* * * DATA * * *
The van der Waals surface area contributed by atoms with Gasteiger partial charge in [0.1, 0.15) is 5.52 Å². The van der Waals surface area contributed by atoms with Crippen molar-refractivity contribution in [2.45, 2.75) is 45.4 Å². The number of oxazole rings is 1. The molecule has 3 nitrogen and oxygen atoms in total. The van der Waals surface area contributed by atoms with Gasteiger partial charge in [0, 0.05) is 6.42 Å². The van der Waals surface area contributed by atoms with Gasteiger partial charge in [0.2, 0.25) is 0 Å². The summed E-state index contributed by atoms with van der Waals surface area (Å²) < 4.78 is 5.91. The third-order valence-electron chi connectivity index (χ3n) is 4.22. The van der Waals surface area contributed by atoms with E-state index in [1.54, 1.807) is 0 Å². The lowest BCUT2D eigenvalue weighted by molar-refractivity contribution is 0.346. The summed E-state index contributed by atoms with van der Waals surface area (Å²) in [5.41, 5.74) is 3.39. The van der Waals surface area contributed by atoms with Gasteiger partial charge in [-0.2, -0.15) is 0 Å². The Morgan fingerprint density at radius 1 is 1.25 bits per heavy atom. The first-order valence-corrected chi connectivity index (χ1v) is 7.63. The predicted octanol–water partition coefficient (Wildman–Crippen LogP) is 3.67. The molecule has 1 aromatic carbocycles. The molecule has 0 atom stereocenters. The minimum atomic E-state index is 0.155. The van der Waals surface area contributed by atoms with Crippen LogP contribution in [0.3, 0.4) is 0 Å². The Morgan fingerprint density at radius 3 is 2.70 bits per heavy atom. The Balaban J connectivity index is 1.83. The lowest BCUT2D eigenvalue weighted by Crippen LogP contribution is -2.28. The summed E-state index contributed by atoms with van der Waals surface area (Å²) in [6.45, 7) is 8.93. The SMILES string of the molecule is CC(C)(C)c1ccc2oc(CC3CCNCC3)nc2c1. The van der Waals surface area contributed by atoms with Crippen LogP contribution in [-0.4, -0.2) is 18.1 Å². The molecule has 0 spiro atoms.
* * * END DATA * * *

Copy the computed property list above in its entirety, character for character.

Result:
The van der Waals surface area contributed by atoms with Gasteiger partial charge in [0.1, 0.15) is 5.52 Å². The van der Waals surface area contributed by atoms with Crippen molar-refractivity contribution in [2.45, 2.75) is 45.4 Å². The number of oxazole rings is 1. The molecule has 3 nitrogen and oxygen atoms in total. The van der Waals surface area contributed by atoms with Gasteiger partial charge in [0, 0.05) is 6.42 Å². The van der Waals surface area contributed by atoms with Gasteiger partial charge in [0.2, 0.25) is 0 Å². The summed E-state index contributed by atoms with van der Waals surface area (Å²) < 4.78 is 5.91. The third-order valence-electron chi connectivity index (χ3n) is 4.22. The van der Waals surface area contributed by atoms with E-state index in [1.54, 1.807) is 0 Å². The lowest BCUT2D eigenvalue weighted by molar-refractivity contribution is 0.346. The summed E-state index contributed by atoms with van der Waals surface area (Å²) in [5.41, 5.74) is 3.39. The van der Waals surface area contributed by atoms with Gasteiger partial charge in [-0.2, -0.15) is 0 Å². The Morgan fingerprint density at radius 1 is 1.25 bits per heavy atom. The first-order valence-corrected chi connectivity index (χ1v) is 7.63. The predicted octanol–water partition coefficient (Wildman–Crippen LogP) is 3.67. The molecule has 1 aromatic carbocycles. The molecule has 0 atom stereocenters. The minimum atomic E-state index is 0.155. The van der Waals surface area contributed by atoms with Crippen LogP contribution in [0.3, 0.4) is 0 Å². The Morgan fingerprint density at radius 3 is 2.70 bits per heavy atom. The Balaban J connectivity index is 1.83. The lowest BCUT2D eigenvalue weighted by Crippen LogP contribution is -2.28. The summed E-state index contributed by atoms with van der Waals surface area (Å²) in [6.45, 7) is 8.93. The SMILES string of the molecule is CC(C)(C)c1ccc2oc(CC3CCNCC3)nc2c1. The van der Waals surface area contributed by atoms with Crippen LogP contribution in [-0.4, -0.2) is 18.1 Å². The molecule has 0 spiro atoms.